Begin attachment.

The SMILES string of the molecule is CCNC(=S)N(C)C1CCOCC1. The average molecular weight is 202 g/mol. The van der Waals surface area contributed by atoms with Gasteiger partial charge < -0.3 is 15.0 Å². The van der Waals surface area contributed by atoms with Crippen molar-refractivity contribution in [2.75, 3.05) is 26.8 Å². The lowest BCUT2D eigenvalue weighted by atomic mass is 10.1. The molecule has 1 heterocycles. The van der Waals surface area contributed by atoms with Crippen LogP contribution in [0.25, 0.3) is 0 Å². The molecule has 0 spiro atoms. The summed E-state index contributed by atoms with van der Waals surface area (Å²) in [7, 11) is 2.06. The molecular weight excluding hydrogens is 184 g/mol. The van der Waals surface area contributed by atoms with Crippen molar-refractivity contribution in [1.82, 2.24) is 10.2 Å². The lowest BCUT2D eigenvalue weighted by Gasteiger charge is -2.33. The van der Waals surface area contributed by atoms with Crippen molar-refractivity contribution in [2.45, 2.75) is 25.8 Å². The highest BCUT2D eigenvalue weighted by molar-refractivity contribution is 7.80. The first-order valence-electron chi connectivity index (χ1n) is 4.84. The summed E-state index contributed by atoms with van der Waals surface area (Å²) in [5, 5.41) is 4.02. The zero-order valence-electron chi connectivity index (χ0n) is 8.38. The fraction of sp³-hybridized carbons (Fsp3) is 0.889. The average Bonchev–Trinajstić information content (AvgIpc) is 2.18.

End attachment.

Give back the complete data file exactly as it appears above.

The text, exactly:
The SMILES string of the molecule is CCNC(=S)N(C)C1CCOCC1. The average molecular weight is 202 g/mol. The van der Waals surface area contributed by atoms with Gasteiger partial charge < -0.3 is 15.0 Å². The van der Waals surface area contributed by atoms with Crippen molar-refractivity contribution in [2.75, 3.05) is 26.8 Å². The lowest BCUT2D eigenvalue weighted by atomic mass is 10.1. The molecule has 1 heterocycles. The van der Waals surface area contributed by atoms with Crippen LogP contribution in [0.25, 0.3) is 0 Å². The molecule has 0 spiro atoms. The summed E-state index contributed by atoms with van der Waals surface area (Å²) in [7, 11) is 2.06. The molecular weight excluding hydrogens is 184 g/mol. The van der Waals surface area contributed by atoms with Crippen molar-refractivity contribution in [1.82, 2.24) is 10.2 Å². The lowest BCUT2D eigenvalue weighted by Gasteiger charge is -2.33. The van der Waals surface area contributed by atoms with Crippen molar-refractivity contribution in [2.45, 2.75) is 25.8 Å². The highest BCUT2D eigenvalue weighted by molar-refractivity contribution is 7.80. The first-order valence-electron chi connectivity index (χ1n) is 4.84. The summed E-state index contributed by atoms with van der Waals surface area (Å²) in [5, 5.41) is 4.02. The zero-order valence-electron chi connectivity index (χ0n) is 8.38. The fraction of sp³-hybridized carbons (Fsp3) is 0.889. The average Bonchev–Trinajstić information content (AvgIpc) is 2.18.